January 2017

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One of the goals of the United Nations is summed up in the tagline, “Climate is Changing, Food and Agriculture Must too.” The aim is to end all forms of hunger and malnutrition thereby achieving zero hunger by the year 2030. To participate in this illustrious goal, some students of The UWI aspire to highlight the key challenges, major steps that should be taken as well as consequences and benefits of achieving the status of “Zero Hunger.”

Four of the major challenges affecting the Caribbean region on the way to achieving zero hunger are:

  • Food insecurity and climate change
  • Poverty, hunger and malnutrition
  • Food waste
  • Inadequate distribution of key resources

Hunger is a problem that has plagued the world throughout history. Despite the media’s heavy focus on countries such as those on the African continent, hunger is present worldwide. Some methods specific to the Caribbean which will aid in accomplishing the “Zero Hunger” goal include:

  • Home gardening
  • Investment in aquaponics
  • Proper prisoner utilization
  • Minimize food wastage

Home gardens will allow people to produce a portion of their food, thus resulting in an overall diminishing demand. Consequently, large producers will begin to lose sales and in a scrambling effort to maintain their market share, will decrease their prices. Accordingly, more people would have regular access to cheaper, more economically priced foods.

Aquaponics is an integrated agriculture system whereby fish waste and water fertilize plants and inversely, the plants filter the returning water for the fishes. A small aquaponics system which can produce up to 100 fishes and 1.5m2 of crops cost an average of TT$700. Use of such systems will result in a cheaper, more accessible supply of food and allows us to have assured year-round production.

Another idea could be to have prisoners cultivate marginal lands.

These methods take the impacts of climate change into account. However, the following highlights some specific considerations about working in tandem with these growing climate-related challenges to achieve the zero-hunger goal in the Caribbean.

Culture is the backbone to any nation, and in order to produce substantial yet sustainable change within a country, we must get personal. The installation of aquaponics systems in schools introduces the notion of a green culture. By exposing youths to simple, effective strategies of sustainability, they are able to experience the reality of a greener tomorrow immediately. It becomes a way of life. This fosters the sustainable culture necessary within the Caribbean.

This creative technique of educating the public should not cease with students. It is important to educate the leaders, farmers and home gardeners about the importance of investing in drought-resistant crops and providing incentives for them to do so.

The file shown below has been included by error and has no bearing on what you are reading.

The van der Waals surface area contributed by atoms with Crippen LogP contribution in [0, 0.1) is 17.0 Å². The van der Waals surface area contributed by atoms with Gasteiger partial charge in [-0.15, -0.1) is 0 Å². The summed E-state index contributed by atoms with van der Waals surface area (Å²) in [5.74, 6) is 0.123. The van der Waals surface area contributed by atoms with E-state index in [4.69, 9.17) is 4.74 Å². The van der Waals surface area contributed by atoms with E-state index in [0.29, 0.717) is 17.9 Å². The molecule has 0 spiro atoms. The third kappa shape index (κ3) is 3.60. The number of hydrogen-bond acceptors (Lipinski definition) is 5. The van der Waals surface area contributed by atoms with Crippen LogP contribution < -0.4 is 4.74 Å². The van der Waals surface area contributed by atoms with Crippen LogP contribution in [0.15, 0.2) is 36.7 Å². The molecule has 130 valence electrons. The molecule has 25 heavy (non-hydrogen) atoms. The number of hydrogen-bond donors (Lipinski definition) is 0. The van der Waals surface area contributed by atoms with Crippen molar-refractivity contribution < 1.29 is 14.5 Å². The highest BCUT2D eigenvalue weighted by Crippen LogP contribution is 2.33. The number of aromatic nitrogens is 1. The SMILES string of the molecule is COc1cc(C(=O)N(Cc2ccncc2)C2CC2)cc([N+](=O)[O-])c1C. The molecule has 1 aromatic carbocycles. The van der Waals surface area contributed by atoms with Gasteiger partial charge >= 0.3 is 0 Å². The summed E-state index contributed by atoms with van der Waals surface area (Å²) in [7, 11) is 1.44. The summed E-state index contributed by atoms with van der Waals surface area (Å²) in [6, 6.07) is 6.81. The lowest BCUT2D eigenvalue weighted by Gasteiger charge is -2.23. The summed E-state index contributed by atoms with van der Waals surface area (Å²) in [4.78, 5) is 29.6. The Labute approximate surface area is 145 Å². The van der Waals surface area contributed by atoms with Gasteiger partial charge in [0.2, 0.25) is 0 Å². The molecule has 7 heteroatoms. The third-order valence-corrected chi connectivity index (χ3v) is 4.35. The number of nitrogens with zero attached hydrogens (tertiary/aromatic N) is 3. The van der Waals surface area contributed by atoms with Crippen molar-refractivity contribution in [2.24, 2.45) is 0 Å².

With regard to food wastage, we should take “deformed” goods into consideration as they can be perceived as “inedible” based on appearance, although they are indeed highly nutritious, and actually edible. This would end the vicious cycle of disposing these “imperfect” fruits and vegetables to maintain a certain quota of customers and quality, which is practised by competitive companies. The media plays an influential role in the way we perceive things. Studies have shown it affects consumer patterns and in turn, businesses react to those buying habits. It is important to remind the public of their power and encourage them to make a conscious change in their buying patterns to contribute to less food wastage.

Finally, it is important to consider the numerous consequences which may arise if we do not achieve the zerohunger goal. These include extreme hunger which evidently leads to malnutrition, lack of access to education, inadequate housing, poor sanitation and nutrition.

The United Nations elaborates that poor nutrition causes 45% of deaths of children under five (3.1 million) each year. These consequences can result in decreased productivity, which hampers sustainable development and GDP. Overall, there would be increased yet severe cost to society, the environment, the nation and the wider world.

Moreover, by achieving the zero hunger goal, previously deprived populations will now have access to safe and nutritious food, improved healthcare, housing and education. Through agricultural biodiversity and technological advancements, they will experience the results of nutritious diets, enhanced livelihoods for farming communities and more resilient and sustainable farming systems. By means of access to education, it will generate a more cultured and knowledgeable population, thus contributing to productivity of their country hence increasing the country’s GDP. Finally, implementation of sustainable food production systems would aid in maintaining ecosystems and strengthen their capacity to adapt to climate change, extreme weather, drought, flooding and other disasters.

This article was written by: Prashant Maharaj, Rayisa Yearwood, Regene Pope, Renata Ramoutar, Rommel Dookeran, Ryan Dhanraj, Samantha Singh, Sangeeta Ramberran and Saschel Bujan. It was a feature done in celebration of World Food Day, in the course ENRM 3000: Natural Resource Economics and Assessment lectured by Dr Sharon Hutchinson.